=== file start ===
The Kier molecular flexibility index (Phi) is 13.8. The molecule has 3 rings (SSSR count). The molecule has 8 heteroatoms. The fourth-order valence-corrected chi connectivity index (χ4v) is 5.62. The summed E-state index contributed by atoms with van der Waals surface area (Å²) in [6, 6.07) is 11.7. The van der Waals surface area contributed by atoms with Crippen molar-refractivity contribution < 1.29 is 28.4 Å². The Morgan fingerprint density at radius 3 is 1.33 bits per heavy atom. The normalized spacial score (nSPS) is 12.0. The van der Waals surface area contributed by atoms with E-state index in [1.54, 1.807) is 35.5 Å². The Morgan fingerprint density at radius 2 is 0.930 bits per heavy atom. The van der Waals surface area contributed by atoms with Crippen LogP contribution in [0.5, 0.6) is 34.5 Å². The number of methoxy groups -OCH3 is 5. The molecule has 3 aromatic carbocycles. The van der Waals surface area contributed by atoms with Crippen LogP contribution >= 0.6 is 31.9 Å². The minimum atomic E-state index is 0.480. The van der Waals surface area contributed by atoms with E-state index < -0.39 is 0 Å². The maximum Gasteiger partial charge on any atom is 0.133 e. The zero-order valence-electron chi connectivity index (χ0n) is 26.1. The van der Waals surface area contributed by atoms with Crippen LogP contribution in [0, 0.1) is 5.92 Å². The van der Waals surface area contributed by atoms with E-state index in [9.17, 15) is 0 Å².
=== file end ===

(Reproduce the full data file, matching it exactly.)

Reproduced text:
The Kier molecular flexibility index (Phi) is 13.8. The molecule has 3 rings (SSSR count). The molecule has 8 heteroatoms. The fourth-order valence-corrected chi connectivity index (χ4v) is 5.62. The summed E-state index contributed by atoms with van der Waals surface area (Å²) in [6, 6.07) is 11.7. The van der Waals surface area contributed by atoms with Crippen molar-refractivity contribution < 1.29 is 28.4 Å². The Morgan fingerprint density at radius 3 is 1.33 bits per heavy atom. The normalized spacial score (nSPS) is 12.0. The van der Waals surface area contributed by atoms with E-state index in [1.54, 1.807) is 35.5 Å². The Morgan fingerprint density at radius 2 is 0.930 bits per heavy atom. The van der Waals surface area contributed by atoms with Crippen LogP contribution in [0.5, 0.6) is 34.5 Å². The number of methoxy groups -OCH3 is 5. The molecule has 3 aromatic carbocycles. The van der Waals surface area contributed by atoms with Crippen LogP contribution >= 0.6 is 31.9 Å². The minimum atomic E-state index is 0.480. The van der Waals surface area contributed by atoms with E-state index < -0.39 is 0 Å². The maximum Gasteiger partial charge on any atom is 0.133 e. The zero-order valence-electron chi connectivity index (χ0n) is 26.1. The van der Waals surface area contributed by atoms with Crippen LogP contribution in [0, 0.1) is 5.92 Å². The van der Waals surface area contributed by atoms with E-state index in [9.17, 15) is 0 Å².